Introduction to Tableau Storyline
Stories are important components of business analysis. They help present the findings in an effective and efficient way. Using stories, the final analysis can be presented in a way that is understandable to every stakeholder connected with the project or assignment in the context of which the analysis has been driven. Tableau comes with an option to create a story. Under this option, there are various functionalities available that help the analyst create a beautiful and meaningful story out of the findings. These stories are sheet based and dynamic. Moreover, based on the requirement, the stories can also be incorporated in dashboards. In this article, we will discuss the Tableau Storyline in detail.
Creating Story in Tableau
To understand how to create a story in Tableau, we will use a simple example featuring the distribution unit volume dataset. It contains data of distribution unit wise volume for a product. Important dimensions are the Distribution Unit and Region. The distribution Unit is a business area smaller than Region. Distribution Volume is a measure that we use in the analysis.
- Load the data source into Tableau. Click on “New Data Source” under the “Data” tab.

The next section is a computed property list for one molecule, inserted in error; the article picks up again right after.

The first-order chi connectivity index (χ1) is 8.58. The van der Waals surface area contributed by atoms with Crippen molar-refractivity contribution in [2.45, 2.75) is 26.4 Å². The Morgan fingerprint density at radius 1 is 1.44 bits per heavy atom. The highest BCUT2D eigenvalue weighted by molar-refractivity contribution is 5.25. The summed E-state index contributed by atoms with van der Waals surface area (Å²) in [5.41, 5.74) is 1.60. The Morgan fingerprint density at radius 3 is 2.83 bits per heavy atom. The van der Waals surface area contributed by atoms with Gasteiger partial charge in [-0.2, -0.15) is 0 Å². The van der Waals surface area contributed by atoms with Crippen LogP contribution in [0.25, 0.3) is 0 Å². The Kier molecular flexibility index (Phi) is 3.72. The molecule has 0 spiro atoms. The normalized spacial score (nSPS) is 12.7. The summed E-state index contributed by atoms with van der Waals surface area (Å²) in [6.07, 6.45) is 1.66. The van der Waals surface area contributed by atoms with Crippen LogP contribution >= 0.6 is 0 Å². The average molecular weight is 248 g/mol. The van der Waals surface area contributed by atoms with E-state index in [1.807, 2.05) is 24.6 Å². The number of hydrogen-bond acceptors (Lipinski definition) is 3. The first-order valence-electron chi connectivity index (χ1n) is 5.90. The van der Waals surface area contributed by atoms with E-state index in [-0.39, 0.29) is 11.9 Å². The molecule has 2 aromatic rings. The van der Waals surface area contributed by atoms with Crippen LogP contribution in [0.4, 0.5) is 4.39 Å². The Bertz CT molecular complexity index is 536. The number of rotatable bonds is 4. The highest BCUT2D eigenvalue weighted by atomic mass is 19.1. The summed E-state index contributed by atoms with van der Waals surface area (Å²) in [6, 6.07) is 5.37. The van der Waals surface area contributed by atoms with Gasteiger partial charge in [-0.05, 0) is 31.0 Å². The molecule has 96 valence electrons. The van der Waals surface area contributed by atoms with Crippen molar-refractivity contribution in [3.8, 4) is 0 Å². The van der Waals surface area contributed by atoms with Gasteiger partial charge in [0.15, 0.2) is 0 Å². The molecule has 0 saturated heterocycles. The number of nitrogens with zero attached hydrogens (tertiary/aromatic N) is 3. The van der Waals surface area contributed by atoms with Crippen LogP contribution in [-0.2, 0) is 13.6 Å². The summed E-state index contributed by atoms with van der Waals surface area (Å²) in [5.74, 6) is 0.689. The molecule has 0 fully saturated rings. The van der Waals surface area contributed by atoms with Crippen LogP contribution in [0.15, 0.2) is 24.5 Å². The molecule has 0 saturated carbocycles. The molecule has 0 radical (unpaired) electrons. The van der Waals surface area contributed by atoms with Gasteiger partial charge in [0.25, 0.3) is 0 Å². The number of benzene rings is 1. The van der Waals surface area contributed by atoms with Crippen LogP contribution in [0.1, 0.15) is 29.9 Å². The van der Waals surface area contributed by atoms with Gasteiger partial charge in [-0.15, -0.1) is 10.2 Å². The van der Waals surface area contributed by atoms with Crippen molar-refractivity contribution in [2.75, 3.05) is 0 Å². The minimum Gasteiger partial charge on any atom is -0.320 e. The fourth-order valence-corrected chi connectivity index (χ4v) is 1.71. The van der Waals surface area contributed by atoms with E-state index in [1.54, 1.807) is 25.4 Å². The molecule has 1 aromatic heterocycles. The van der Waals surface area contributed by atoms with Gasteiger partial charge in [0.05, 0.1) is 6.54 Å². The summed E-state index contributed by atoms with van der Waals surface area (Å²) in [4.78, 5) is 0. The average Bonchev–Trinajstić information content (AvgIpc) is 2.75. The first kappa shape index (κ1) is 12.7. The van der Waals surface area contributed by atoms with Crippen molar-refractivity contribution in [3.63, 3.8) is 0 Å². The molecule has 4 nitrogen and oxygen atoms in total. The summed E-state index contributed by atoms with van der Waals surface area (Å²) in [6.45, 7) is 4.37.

- Click on the appropriate data source type as in the below screenshot. As our data source consists of Microsoft Excel file, we will click on “Microsoft Excel”.
- The data gets loaded into Tableau as in the below screenshot.
- Initially, let’s perform analysis to understand regional sales. Drag dimensions Region and Distribution Unit in Columns region and Distribution Volume measure in Rows region. Drag dimension Region over color in Marks card. We get a vertical bar chart below.
The above graphical analysis shows the distribution unit wise volume for each region. Each region has been represented with a separate color. The result has been sorted in descending order of volume for quick identification of highest volume generating distribution unit in a region.
- In another sheet, we’ll perform another analysis to understand if mode of distribution unit has any effect on volume. Drag dimension Mode into columns region. Drag dimension Distribution Unit and measure Distribution Volume over Label and Size in Marks card respectively. If the default chart type is bar chart, then click on “packed bubbles” in Show Me, a bubble chart gets created. Finally, drag dimension Region over Color in Marks card. The visualization that we get is as follows:
The above visualization makes use of bubble chart. Bubble chart is a powerful tool that represents the value in form of size. The above chart helps us understand the mode wise distribution volume for different distribution units. Different regions have been indicated by different colors. As can be seen, the volume distributed to Mumbai by mode L2 is high as compared to mode M1, while reverse applies in case of Nagpur. This helps us understand the mode feasibility in network analysis and network planning.
- We’ll now try to create a story out the above findings. To create a story click on “Story” option in the menu bar, then click on “New Story” as shown below.
Alternatively, the story can also be created by clicking over book symbol in sheet tab as shown in the below screenshot.